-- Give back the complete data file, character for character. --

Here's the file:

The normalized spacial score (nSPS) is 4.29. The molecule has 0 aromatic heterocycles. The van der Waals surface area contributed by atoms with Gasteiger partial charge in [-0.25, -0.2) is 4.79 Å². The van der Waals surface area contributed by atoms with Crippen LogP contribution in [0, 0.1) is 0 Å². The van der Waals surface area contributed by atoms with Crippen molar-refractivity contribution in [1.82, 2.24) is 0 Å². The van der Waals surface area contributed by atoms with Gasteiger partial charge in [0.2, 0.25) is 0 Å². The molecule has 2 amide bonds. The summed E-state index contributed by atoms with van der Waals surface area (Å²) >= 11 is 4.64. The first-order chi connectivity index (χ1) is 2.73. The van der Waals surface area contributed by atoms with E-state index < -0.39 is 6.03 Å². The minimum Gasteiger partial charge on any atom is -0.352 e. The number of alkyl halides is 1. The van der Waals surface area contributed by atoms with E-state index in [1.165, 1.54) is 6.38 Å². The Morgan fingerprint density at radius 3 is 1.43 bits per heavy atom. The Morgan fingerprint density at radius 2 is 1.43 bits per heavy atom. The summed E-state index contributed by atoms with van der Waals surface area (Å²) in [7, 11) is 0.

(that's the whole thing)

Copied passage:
The normalized spacial score (nSPS) is 4.29. The molecule has 0 aromatic heterocycles. The van der Waals surface area contributed by atoms with Gasteiger partial charge in [-0.25, -0.2) is 4.79 Å². The van der Waals surface area contributed by atoms with Crippen LogP contribution in [0, 0.1) is 0 Å². The van der Waals surface area contributed by atoms with Crippen molar-refractivity contribution in [1.82, 2.24) is 0 Å². The van der Waals surface area contributed by atoms with Gasteiger partial charge in [0.2, 0.25) is 0 Å². The molecule has 2 amide bonds. The summed E-state index contributed by atoms with van der Waals surface area (Å²) >= 11 is 4.64. The first-order chi connectivity index (χ1) is 2.73. The van der Waals surface area contributed by atoms with E-state index < -0.39 is 6.03 Å². The minimum Gasteiger partial charge on any atom is -0.352 e. The number of alkyl halides is 1. The van der Waals surface area contributed by atoms with E-state index in [1.165, 1.54) is 6.38 Å². The Morgan fingerprint density at radius 3 is 1.43 bits per heavy atom. The Morgan fingerprint density at radius 2 is 1.43 bits per heavy atom. The summed E-state index contributed by atoms with van der Waals surface area (Å²) in [7, 11) is 0.